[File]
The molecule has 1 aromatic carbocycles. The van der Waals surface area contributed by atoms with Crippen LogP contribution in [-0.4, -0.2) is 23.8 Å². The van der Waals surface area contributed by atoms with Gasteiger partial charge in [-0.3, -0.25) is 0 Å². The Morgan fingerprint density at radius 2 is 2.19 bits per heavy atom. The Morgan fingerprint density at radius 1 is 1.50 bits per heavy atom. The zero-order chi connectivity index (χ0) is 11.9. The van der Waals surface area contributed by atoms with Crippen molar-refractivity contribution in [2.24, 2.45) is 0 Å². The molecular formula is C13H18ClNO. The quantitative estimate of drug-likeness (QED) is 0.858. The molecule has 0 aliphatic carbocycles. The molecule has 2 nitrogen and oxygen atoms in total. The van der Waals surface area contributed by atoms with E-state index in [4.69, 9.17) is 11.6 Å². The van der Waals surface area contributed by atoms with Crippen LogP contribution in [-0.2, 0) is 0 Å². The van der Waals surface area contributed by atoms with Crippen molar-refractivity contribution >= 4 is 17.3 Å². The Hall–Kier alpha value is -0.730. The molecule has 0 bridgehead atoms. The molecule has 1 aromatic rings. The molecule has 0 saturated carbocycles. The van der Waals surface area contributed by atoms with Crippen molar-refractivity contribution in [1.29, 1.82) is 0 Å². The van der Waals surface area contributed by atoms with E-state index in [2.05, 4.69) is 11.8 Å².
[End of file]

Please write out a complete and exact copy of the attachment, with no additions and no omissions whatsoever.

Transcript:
The molecule has 1 aromatic carbocycles. The van der Waals surface area contributed by atoms with Crippen LogP contribution in [-0.4, -0.2) is 23.8 Å². The van der Waals surface area contributed by atoms with Gasteiger partial charge in [-0.3, -0.25) is 0 Å². The Morgan fingerprint density at radius 2 is 2.19 bits per heavy atom. The Morgan fingerprint density at radius 1 is 1.50 bits per heavy atom. The zero-order chi connectivity index (χ0) is 11.9. The van der Waals surface area contributed by atoms with Crippen molar-refractivity contribution in [2.24, 2.45) is 0 Å². The molecular formula is C13H18ClNO. The quantitative estimate of drug-likeness (QED) is 0.858. The molecule has 0 aliphatic carbocycles. The molecule has 2 nitrogen and oxygen atoms in total. The van der Waals surface area contributed by atoms with E-state index in [4.69, 9.17) is 11.6 Å². The van der Waals surface area contributed by atoms with Crippen LogP contribution in [-0.2, 0) is 0 Å². The van der Waals surface area contributed by atoms with Crippen molar-refractivity contribution >= 4 is 17.3 Å². The Hall–Kier alpha value is -0.730. The molecule has 0 bridgehead atoms. The molecule has 1 aromatic rings. The molecule has 0 saturated carbocycles. The van der Waals surface area contributed by atoms with Crippen molar-refractivity contribution in [1.29, 1.82) is 0 Å². The van der Waals surface area contributed by atoms with E-state index in [2.05, 4.69) is 11.8 Å².